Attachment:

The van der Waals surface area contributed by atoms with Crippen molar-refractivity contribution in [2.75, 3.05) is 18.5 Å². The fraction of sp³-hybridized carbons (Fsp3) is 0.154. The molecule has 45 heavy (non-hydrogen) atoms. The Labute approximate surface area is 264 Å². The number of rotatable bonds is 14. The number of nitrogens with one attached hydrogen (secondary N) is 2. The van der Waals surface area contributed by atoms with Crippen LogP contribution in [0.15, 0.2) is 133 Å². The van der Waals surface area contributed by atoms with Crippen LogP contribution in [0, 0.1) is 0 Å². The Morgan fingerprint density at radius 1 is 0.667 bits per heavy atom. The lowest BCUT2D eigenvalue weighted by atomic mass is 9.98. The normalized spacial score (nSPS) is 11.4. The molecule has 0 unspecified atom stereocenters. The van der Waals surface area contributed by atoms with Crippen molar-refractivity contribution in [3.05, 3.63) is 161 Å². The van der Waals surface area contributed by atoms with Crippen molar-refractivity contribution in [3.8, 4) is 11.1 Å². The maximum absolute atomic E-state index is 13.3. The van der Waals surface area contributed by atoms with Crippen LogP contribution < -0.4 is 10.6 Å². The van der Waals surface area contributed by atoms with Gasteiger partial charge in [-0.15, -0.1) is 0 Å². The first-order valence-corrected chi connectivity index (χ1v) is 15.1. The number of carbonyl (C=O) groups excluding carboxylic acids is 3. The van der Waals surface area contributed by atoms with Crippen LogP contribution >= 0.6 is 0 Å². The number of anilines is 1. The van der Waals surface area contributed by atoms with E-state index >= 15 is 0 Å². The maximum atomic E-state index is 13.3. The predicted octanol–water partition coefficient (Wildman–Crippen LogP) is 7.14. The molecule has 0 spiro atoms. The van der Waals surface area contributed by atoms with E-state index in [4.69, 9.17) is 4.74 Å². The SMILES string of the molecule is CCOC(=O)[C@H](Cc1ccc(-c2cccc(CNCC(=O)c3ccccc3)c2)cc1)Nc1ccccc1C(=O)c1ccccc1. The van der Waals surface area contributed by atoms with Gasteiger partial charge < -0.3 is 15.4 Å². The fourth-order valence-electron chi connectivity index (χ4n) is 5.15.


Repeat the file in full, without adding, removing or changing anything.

The van der Waals surface area contributed by atoms with Crippen molar-refractivity contribution in [2.75, 3.05) is 18.5 Å². The fraction of sp³-hybridized carbons (Fsp3) is 0.154. The molecule has 45 heavy (non-hydrogen) atoms. The Labute approximate surface area is 264 Å². The number of rotatable bonds is 14. The number of nitrogens with one attached hydrogen (secondary N) is 2. The van der Waals surface area contributed by atoms with Crippen LogP contribution in [0.15, 0.2) is 133 Å². The van der Waals surface area contributed by atoms with Crippen LogP contribution in [0, 0.1) is 0 Å². The Morgan fingerprint density at radius 1 is 0.667 bits per heavy atom. The lowest BCUT2D eigenvalue weighted by atomic mass is 9.98. The normalized spacial score (nSPS) is 11.4. The molecule has 0 unspecified atom stereocenters. The van der Waals surface area contributed by atoms with Crippen molar-refractivity contribution in [3.05, 3.63) is 161 Å². The van der Waals surface area contributed by atoms with Crippen molar-refractivity contribution in [3.8, 4) is 11.1 Å². The maximum absolute atomic E-state index is 13.3. The van der Waals surface area contributed by atoms with Crippen LogP contribution < -0.4 is 10.6 Å². The van der Waals surface area contributed by atoms with Gasteiger partial charge in [-0.15, -0.1) is 0 Å². The first-order valence-corrected chi connectivity index (χ1v) is 15.1. The number of carbonyl (C=O) groups excluding carboxylic acids is 3. The van der Waals surface area contributed by atoms with Crippen LogP contribution >= 0.6 is 0 Å². The number of anilines is 1. The van der Waals surface area contributed by atoms with E-state index >= 15 is 0 Å². The maximum atomic E-state index is 13.3. The predicted octanol–water partition coefficient (Wildman–Crippen LogP) is 7.14. The molecule has 0 spiro atoms. The van der Waals surface area contributed by atoms with E-state index in [4.69, 9.17) is 4.74 Å². The SMILES string of the molecule is CCOC(=O)[C@H](Cc1ccc(-c2cccc(CNCC(=O)c3ccccc3)c2)cc1)Nc1ccccc1C(=O)c1ccccc1. The van der Waals surface area contributed by atoms with Gasteiger partial charge < -0.3 is 15.4 Å². The fourth-order valence-electron chi connectivity index (χ4n) is 5.15.